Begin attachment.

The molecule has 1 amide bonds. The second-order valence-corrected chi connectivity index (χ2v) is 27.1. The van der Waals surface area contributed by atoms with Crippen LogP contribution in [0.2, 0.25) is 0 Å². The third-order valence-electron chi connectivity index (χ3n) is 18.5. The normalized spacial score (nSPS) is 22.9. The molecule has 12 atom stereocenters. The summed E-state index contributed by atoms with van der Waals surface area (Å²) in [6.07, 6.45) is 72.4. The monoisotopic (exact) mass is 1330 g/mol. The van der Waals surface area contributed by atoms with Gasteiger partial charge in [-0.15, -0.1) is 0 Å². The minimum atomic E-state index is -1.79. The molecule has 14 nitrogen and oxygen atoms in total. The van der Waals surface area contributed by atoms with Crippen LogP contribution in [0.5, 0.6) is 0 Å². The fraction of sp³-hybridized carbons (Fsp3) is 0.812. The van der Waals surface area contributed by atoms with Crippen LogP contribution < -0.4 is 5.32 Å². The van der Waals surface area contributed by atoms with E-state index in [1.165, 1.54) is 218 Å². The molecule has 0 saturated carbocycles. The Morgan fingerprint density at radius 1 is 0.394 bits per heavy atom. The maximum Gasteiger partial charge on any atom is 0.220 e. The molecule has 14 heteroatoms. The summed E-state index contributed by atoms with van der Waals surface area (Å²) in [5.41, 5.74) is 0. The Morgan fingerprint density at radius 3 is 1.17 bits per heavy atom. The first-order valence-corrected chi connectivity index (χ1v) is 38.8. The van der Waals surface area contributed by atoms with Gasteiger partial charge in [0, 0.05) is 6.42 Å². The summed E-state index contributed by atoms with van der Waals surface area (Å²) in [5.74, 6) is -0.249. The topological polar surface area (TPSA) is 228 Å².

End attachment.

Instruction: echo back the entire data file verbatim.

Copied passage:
The molecule has 1 amide bonds. The second-order valence-corrected chi connectivity index (χ2v) is 27.1. The van der Waals surface area contributed by atoms with Crippen LogP contribution in [0.2, 0.25) is 0 Å². The third-order valence-electron chi connectivity index (χ3n) is 18.5. The normalized spacial score (nSPS) is 22.9. The molecule has 12 atom stereocenters. The summed E-state index contributed by atoms with van der Waals surface area (Å²) in [6.07, 6.45) is 72.4. The monoisotopic (exact) mass is 1330 g/mol. The van der Waals surface area contributed by atoms with Gasteiger partial charge in [-0.15, -0.1) is 0 Å². The minimum atomic E-state index is -1.79. The molecule has 14 nitrogen and oxygen atoms in total. The van der Waals surface area contributed by atoms with Crippen LogP contribution in [0.5, 0.6) is 0 Å². The fraction of sp³-hybridized carbons (Fsp3) is 0.812. The van der Waals surface area contributed by atoms with Crippen LogP contribution < -0.4 is 5.32 Å². The van der Waals surface area contributed by atoms with E-state index in [1.165, 1.54) is 218 Å². The molecule has 0 saturated carbocycles. The Morgan fingerprint density at radius 1 is 0.394 bits per heavy atom. The maximum Gasteiger partial charge on any atom is 0.220 e. The molecule has 14 heteroatoms. The summed E-state index contributed by atoms with van der Waals surface area (Å²) in [5.41, 5.74) is 0. The Morgan fingerprint density at radius 3 is 1.17 bits per heavy atom. The first-order valence-corrected chi connectivity index (χ1v) is 38.8. The van der Waals surface area contributed by atoms with Gasteiger partial charge in [0, 0.05) is 6.42 Å². The summed E-state index contributed by atoms with van der Waals surface area (Å²) in [5.74, 6) is -0.249. The topological polar surface area (TPSA) is 228 Å².